After weeks of criticism regarding recent statements on transgender people, Hillary Clinton reaffirmed her support for trans rights.
One day before the Transgender Day of Remembrance (TDOR), the former Secretary of State posted a statement on Twitter to clarify her recent comments claiming that cisgender women have a “legitimate concern” about trans women and that we must be “sensitive” to transphobia. Although those comments led some to believe that she was adopting more conservative views on LGBTQ+ issues, Clinton said she continues to believe that “transgender people deserve nothing short of full equality.”
“As Secretary of State, I was proud to change policy so that transgender Americans could carry passports that reflect their true gender,” she wrote. “As a candidate for president, I sought out the input of the transgender community and put forward a platform for trans equality. I’m glad to see the Democratic presidential candidates putting forward platforms of their own.”
As Out previously reported at length, the 2016 Democratic nominee has made several gaffes relating to trans rights while promoting The Book of Gutsy Women, a series of profiles authored with daughter Chelsea.
First, in an interview with U.K.’s The Sunday Times, Clinton nodded emphatically when interviewer Decca Aitkenhead stated that cisgender women of an earlier generation may experience some discomfort with sharing a locker room or restroom with transgender women. Calling it a “very big generational discussion,” she claimed the issue wasn’t “something [she] grew up with or ever saw.”
“It's going to take a lot more time and effort to understand what it means to be defining yourself differently,” she said at the time.
Although some claimed her words were taken out of context or that she misspoke, Clinton made a nearly identical argument during an interview with BBC’s Radio 4 less than a month later. She told the broadcaster that she does “think there is a legitimate concern about women’s lived experience and the importance of recognizing that, and also the importance of recognizing the self-identification [of transgender people].”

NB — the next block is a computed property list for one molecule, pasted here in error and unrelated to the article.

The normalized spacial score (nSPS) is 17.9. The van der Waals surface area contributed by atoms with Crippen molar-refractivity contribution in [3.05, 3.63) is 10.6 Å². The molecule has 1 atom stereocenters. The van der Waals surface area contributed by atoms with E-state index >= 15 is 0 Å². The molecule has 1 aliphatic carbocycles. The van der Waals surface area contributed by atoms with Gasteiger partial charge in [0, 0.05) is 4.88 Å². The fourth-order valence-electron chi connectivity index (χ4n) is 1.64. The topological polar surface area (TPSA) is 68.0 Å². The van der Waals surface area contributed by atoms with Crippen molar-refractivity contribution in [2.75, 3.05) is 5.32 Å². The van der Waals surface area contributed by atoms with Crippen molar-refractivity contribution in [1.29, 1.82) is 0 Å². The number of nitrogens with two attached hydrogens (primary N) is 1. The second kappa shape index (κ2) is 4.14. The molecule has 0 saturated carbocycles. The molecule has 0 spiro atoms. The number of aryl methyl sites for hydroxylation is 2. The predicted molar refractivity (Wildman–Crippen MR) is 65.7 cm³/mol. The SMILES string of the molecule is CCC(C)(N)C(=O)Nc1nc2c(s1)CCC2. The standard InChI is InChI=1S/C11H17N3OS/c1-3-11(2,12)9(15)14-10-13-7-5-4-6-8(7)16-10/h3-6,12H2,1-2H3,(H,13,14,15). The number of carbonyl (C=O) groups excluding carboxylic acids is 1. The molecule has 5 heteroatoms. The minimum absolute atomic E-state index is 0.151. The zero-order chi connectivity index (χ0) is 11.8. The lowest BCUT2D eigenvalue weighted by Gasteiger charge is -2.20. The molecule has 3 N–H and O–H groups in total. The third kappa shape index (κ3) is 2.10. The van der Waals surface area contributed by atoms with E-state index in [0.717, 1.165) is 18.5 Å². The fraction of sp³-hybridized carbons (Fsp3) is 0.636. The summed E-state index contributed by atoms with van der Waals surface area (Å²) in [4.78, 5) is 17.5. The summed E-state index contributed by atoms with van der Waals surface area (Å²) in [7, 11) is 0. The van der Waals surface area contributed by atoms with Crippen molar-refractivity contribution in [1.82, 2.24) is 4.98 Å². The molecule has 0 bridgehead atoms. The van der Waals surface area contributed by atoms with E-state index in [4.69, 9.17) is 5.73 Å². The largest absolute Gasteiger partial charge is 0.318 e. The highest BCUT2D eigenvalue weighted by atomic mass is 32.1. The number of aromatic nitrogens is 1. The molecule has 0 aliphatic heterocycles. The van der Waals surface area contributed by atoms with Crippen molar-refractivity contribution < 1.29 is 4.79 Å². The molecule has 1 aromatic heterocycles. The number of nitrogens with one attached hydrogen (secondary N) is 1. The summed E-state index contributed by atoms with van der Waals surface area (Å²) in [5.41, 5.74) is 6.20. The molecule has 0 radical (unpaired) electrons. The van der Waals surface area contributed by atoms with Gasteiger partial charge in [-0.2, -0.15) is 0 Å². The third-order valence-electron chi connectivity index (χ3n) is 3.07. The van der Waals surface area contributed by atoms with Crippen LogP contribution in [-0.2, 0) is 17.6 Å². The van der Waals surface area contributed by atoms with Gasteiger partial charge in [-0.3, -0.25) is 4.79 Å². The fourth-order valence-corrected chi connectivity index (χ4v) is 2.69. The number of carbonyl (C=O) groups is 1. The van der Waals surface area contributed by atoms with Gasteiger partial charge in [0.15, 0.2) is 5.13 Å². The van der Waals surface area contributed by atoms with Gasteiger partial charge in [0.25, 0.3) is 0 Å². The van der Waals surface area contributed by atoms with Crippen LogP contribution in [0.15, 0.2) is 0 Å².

Calling trans issues “relatively new,” Clinton added, “I think in the right mindset this can be understood, but it’s going to take some time.”
The comments were somewhat surprising given Clinton’s previous support of trans rights. Her 2016 campaign page on LGBTQ+ equality affirmed her support for open trans military service and vows to fight anti-trans violence, expanding bias training for police officers when interacting with members of the trans community, and make it easier for transgender people to receive corrected documentation.
Clinton has been a vocal critic of Trump’s trans military ban and a firm supporter of the Equality Act, which would ban anti-LGBTQ+ discrimination in nearly all forms of public life, including housing, health care, employment, education, and credit.
In her statement honoring TDOR, Clinton touched on many of those points.
“In a time when we’re living through a crisis of violence toward transgender women of color that’s getting worse instead of better, cruel decrees from the White House about transgender Americans who serve our country, and an era where bullying and discrimination are being elevated like never before, it’s clear that we have urgent work to do,” she wrote.
“This is a moment for every single one of us to affirm that transgender people deserve equality, safety, and opportunity,” Clinton added. “Millions of people see you, and stand by you.”
The closing remarks are reminiscent of a 2015 speech delivered to the Human Rights Campaign, in which Clinton claimed all Americans “need to say, with one voice, that transgender people are valued, they are loved, they are us.” She also harkened back to her iconic 2011 speech to the United Nations with an Instagram photo accompanying the statement shared on Twitter. “Trans rights are human rights,” she wrote.